Union Budget 2020: What to expect

The year 2020 starts with a stumbling economy as GDP growth forecasts nosedive to record lows and the retail inflation is at a 5-year high of 7.35%. The ambition of the Modi government to reach 5 trillion economy by 2020 seems impractical at this current rate. Several changes will be needed in the space of labour reform, infrastructure, and the auto industry to build the economy. With the whole of India waiting to hear the budget announcement to be presented by the Finance Minister Nirmala Sitharaman on the 1st of February, let’s look into some possibilities Modi government’s first full-year Union Budget in its second term has to offer:

Reduction in personal-tax

With the cut in corporate tax and addressing the issues on the supply side, Modi’s government will surely shift their focus on the constraints on the demand side and boost consumption rates. Therefore, increasing the existing tax slab rates applicable to individual taxpayers or reduction in the tax rates in each slab or a combination of both looks quite possible as it will definitely increase the amount of disposable income in the hands of individuals which, in turn, will increase consumption and saving in the economy.

Deduction in Long Term Capital Gains Tax Rate

In Budget 2018-19, Long-Term Capital Gains (LTCG) tax was introduced by the Late Former Finance Minister Arun Jaitley. A tax of 10% was introduced on gains arising from the transfer of listed equity shares exceeding Rs.1 Lakh without any indexation benefit. As per the sources, the industry experts want the government to scrap LTCG tax which will help in boosting the investments in the economy. For an investment to qualify as long-term, it should have been held by the investor for a period of 1 year or more. A hike in this holding period has also been a popular suggestion and also looks more likely. A change in the definition of long-term from one year to two years should make a big difference for investors.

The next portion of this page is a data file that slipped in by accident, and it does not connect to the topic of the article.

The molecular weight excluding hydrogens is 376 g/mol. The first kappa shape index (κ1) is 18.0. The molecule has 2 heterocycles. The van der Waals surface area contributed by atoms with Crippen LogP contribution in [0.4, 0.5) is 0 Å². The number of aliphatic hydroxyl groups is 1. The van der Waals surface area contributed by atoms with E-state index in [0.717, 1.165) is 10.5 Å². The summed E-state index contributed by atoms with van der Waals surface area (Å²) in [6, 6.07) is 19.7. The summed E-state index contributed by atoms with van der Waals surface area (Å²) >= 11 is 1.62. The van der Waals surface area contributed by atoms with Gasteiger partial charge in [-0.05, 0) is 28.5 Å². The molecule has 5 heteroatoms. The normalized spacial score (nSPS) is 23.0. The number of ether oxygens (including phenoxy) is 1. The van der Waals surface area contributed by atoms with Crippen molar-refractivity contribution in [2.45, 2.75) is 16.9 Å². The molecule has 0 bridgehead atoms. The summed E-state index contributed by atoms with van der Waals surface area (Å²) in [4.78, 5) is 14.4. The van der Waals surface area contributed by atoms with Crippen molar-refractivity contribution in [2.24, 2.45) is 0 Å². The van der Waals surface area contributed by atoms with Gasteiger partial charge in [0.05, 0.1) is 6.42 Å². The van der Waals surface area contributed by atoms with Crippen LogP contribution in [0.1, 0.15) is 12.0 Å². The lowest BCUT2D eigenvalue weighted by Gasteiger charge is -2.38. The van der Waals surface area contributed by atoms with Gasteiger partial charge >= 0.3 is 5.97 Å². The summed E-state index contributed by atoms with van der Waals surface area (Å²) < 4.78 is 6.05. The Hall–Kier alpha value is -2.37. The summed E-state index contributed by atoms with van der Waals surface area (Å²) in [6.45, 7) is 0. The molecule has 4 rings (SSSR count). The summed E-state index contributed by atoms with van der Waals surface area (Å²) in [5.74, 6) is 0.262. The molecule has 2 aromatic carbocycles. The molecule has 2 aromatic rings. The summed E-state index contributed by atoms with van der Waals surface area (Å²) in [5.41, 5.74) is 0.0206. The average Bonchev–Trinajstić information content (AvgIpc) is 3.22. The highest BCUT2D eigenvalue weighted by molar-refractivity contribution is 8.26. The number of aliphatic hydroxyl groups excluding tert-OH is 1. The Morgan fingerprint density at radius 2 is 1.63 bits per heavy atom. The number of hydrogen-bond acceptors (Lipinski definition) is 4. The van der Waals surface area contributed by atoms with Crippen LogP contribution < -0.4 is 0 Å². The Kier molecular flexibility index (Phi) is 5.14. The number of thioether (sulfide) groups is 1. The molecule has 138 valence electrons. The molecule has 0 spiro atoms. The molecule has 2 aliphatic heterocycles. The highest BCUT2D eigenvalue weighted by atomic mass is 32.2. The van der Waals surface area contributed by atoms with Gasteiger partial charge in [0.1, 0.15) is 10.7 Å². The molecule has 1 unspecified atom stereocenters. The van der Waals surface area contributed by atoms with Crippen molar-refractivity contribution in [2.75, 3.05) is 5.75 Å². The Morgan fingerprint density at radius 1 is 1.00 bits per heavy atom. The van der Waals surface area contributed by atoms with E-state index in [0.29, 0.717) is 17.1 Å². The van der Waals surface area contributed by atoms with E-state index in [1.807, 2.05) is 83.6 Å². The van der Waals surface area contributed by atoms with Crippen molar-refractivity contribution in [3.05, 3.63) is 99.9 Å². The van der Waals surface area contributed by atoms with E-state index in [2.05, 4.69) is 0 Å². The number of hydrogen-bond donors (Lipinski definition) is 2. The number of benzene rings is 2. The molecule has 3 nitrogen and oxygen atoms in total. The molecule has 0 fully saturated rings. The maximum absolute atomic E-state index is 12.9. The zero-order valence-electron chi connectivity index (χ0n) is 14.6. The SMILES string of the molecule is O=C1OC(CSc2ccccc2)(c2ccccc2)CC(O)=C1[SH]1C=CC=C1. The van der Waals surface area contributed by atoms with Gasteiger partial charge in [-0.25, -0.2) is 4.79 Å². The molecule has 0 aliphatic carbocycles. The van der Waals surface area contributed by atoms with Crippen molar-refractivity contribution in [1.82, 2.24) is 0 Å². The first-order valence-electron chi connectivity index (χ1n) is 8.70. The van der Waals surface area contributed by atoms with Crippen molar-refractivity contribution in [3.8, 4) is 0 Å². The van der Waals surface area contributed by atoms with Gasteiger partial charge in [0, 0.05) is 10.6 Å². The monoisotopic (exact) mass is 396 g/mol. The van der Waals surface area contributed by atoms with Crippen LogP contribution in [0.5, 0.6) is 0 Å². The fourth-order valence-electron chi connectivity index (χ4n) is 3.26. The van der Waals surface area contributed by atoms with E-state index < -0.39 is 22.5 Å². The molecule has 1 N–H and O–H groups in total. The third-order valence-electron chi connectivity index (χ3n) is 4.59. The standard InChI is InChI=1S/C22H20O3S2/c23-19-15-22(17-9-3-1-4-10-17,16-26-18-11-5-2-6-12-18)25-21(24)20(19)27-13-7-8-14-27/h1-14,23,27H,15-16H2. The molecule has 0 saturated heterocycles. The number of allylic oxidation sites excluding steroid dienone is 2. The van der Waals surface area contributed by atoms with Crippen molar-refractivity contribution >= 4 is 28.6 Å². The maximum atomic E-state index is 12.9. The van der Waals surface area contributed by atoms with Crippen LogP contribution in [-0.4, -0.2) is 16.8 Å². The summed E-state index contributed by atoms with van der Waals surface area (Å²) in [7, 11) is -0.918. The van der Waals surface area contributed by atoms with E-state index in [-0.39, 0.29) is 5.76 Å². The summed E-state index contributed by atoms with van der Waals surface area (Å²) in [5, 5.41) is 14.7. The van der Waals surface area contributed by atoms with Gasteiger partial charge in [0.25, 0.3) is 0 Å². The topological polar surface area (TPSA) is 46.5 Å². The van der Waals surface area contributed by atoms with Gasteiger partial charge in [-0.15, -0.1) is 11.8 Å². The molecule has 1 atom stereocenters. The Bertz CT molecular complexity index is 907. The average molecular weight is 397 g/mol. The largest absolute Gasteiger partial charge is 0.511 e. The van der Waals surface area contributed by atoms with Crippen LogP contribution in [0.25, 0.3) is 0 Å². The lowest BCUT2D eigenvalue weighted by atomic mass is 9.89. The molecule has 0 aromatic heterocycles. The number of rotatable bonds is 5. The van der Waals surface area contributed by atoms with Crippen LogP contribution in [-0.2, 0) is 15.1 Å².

Scrapping of Dividend Distribution Tax (DDT)

Dividend Distribution Tax (DDT) is the tax levied on dividends distributed from the companies’ profits. Keep in mind, this benefit gets as of now burdened before the distribution of dividends. The organization needs to pay DDT @20-21%. Further, the individuals who will be receiving this dividend have to pay a 10% income tax if the amount exceeds Rs. 10 Lakh per annum. Various Industry experts are demanding the government to scrap Dividend Distribution Tax (DDT) as both the companies and investors are taking the burden of multiple taxes. The abolition of DDT might eventually result in high investments in profit-making companies and in turn, a higher distribution of dividends. The above tax reforms are expected from the Union Budget 2020 as it will provide tax relief to the common man, investors and major stakeholders of the Indian Economy. Financial Planners & Investors wants the government to consider all of their expectations and reflect the same in this Union Budget. Simplifying tax structure should be one of the primary agenda of the Government in Union Budget 2020.


These three major changes, as anticipated by industry experts, look on the way as we near the budget2020 announcement. Even the mutual funds’ industry is to benefit from the tax reforms as a deduction in LTCG and DDT will attract investors. The forthcoming Union Budget should have measures, reflecting the government’s intent to get the economic growth back on track making it all the more crucial. Some primary industries that are to gain from the budget are consumption, infrastructure, and auto. A ray of hope shines in the eyes of every Indian as we prepare ourselves for the announcement of the budget by Nirmala Sitharaman.

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